Charting the revival of Dante’s fortunes in the English-speaking world, Frances Yates argued many years ago that the eighteenth-century British imagination was captivated by the figure of Ugolino imprisoned in the Torre della Fame.1 She accounts for this fascination on grounds of pathos and changing political values, and she dwells at some length on Sir Joshua Reynolds’s painting of the Ugolino episode, Ugolino and his Cchildren (1773), which hangs in Knole Park, Kent, drawing out subtle pathetic and political nuances. Yates emphasizses the sectarian and political overtones of eighteenth-century Dante readings, which saw in the actions of Archbishop Ruggiero—, – ‘Pisa’s perfidious Prelate’ in Thomas Gray’s version (mid- century, but not published until 1884)— – priestly persecution of the noble Earl Ugolino, and the spectre of Stuart absolutism which had been defeated by the Glorious Revolution, or as she puts it pithily, ‘Dante, the Protestant, has developed into Dante the Whig’.2 Yates’s analysis is supplemented by her note of James Northcote’s recollection that it was probably Edmund Burke (or possibly William Goldsmith) who suggested the subject to Reynolds, though she demonstrates quite conclusively that Jonathan Richardson’s Discourse on the Dignity, Certainly, Pleasure and Advantage of the Science of a Connoisseur (1719) was Reynolds’s most important source.3 Northcote’s pairing of Burke and Goldsmith in relation to Reynolds and Dante is peculiarly apposite, as the two Irish intellectuals and the painter were all friends of James Caulfeild (1728–99), first Earl of Charlemont, statesman, connoisseur, and the man who justly may be regarded as the first English-speaking Dante scholar. His claim to that honour rests on a 1,400–page manuscript history of Italian poetry, on which he worked for the last fifteen years of his life, which was long thought to be lost.4 Charlemont had been instrumental in establishing the first two chairs in Modern Languages in the British Isles, and in the following pages I will contend that his book attempts to set out the canon for students of Italian literature at the turn of the nineteenth century, from the perspective of an Anglo-Irish Protestant Whig aristocracy. One- quarter of his manuscript is dedicated to Dante, providing both translation and interpretation, and thus making a claim for Dante’s central relevance which was far from being taken for granted in the eighteenth century, whether in Italy itself or abroad.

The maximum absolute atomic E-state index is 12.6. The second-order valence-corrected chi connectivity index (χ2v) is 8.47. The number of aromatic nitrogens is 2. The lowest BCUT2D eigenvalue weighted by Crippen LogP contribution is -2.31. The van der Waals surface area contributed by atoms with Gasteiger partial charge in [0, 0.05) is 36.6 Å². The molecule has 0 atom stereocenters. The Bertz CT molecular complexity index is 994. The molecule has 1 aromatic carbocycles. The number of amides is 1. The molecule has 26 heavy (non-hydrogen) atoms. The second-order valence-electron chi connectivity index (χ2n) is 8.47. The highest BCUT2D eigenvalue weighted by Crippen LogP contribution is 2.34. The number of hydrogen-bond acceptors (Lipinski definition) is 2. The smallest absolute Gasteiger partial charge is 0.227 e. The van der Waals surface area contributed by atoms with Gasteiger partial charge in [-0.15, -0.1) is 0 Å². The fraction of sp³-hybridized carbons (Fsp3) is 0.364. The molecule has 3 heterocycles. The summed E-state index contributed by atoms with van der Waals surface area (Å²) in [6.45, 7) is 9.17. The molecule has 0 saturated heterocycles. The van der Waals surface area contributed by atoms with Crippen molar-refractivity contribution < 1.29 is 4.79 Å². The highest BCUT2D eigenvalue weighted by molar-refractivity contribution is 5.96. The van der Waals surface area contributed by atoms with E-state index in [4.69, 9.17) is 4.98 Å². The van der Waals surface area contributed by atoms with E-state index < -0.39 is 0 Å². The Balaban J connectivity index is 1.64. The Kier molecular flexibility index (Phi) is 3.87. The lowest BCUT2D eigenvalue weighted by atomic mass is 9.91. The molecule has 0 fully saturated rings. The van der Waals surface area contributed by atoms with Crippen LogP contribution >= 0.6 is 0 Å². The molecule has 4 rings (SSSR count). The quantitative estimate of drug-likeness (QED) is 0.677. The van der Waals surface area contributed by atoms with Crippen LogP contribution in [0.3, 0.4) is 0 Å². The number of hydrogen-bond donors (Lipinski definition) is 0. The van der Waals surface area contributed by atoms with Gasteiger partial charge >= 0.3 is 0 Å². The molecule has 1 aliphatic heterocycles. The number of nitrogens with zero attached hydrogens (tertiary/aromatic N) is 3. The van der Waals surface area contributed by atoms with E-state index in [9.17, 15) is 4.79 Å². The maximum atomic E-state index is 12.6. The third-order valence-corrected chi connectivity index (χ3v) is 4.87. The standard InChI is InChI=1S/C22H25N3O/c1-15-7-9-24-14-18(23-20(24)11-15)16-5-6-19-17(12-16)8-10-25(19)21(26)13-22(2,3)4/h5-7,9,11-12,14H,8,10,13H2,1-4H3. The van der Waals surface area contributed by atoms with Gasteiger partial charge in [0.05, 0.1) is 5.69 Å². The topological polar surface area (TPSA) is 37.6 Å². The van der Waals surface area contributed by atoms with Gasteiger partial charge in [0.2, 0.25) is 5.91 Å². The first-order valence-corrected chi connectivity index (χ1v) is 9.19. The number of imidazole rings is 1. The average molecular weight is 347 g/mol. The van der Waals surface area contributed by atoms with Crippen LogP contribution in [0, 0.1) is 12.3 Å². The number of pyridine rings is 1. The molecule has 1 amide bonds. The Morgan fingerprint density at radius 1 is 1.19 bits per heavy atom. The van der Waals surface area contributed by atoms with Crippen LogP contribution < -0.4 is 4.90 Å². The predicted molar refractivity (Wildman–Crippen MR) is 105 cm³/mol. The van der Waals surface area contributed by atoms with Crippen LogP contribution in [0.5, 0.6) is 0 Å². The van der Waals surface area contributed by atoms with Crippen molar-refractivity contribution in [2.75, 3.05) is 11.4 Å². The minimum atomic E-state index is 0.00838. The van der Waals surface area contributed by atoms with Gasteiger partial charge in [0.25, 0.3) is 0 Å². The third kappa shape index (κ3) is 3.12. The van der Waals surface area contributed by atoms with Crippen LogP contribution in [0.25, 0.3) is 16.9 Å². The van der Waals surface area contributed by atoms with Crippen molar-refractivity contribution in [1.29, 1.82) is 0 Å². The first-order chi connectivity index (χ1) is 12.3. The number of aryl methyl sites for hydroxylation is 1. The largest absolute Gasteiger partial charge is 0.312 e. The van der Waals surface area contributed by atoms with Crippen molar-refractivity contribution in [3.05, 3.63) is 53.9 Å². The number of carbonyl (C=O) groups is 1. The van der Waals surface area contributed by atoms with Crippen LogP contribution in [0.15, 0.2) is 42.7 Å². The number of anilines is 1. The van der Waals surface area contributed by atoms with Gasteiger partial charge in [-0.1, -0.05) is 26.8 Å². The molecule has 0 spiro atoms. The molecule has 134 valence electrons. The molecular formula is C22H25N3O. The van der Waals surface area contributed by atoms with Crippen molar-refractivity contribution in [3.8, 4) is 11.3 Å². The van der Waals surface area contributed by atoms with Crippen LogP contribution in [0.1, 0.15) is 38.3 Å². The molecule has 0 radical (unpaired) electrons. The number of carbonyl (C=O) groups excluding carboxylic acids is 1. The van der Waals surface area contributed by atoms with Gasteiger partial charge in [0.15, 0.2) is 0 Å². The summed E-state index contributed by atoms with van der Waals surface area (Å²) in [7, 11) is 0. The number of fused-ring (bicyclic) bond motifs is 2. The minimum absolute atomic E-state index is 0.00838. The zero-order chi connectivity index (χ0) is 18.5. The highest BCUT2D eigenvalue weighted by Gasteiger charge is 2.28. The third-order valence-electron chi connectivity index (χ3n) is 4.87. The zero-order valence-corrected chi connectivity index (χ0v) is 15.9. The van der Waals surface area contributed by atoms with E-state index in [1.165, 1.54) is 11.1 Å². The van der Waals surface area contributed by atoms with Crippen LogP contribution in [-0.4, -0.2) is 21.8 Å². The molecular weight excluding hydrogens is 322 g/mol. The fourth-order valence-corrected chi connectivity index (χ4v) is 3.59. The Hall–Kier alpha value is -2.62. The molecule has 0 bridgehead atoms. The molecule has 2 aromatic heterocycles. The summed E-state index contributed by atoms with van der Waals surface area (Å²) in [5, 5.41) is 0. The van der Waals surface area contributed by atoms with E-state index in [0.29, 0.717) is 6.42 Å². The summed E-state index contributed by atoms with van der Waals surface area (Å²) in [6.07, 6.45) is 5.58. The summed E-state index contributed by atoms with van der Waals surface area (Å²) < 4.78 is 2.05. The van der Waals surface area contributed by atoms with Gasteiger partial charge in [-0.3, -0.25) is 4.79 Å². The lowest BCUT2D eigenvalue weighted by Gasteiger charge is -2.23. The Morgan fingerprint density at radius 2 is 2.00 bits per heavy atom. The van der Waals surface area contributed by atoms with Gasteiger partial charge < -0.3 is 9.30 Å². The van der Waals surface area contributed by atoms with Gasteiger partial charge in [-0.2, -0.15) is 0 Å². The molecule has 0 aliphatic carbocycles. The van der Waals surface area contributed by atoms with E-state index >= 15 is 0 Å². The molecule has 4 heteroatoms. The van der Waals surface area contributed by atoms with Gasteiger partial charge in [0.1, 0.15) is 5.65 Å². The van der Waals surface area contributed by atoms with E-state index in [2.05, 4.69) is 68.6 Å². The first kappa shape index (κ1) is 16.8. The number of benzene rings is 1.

|Title of host publication||Dante in the Long Nineteenth Century|
|Editors||Aida Audeh, Nick Havely|
|Place of Publication||Oxford|
|Publisher||Oxford University Press|
|Number of pages||344|
|Publication status||Published - 15 May 2012|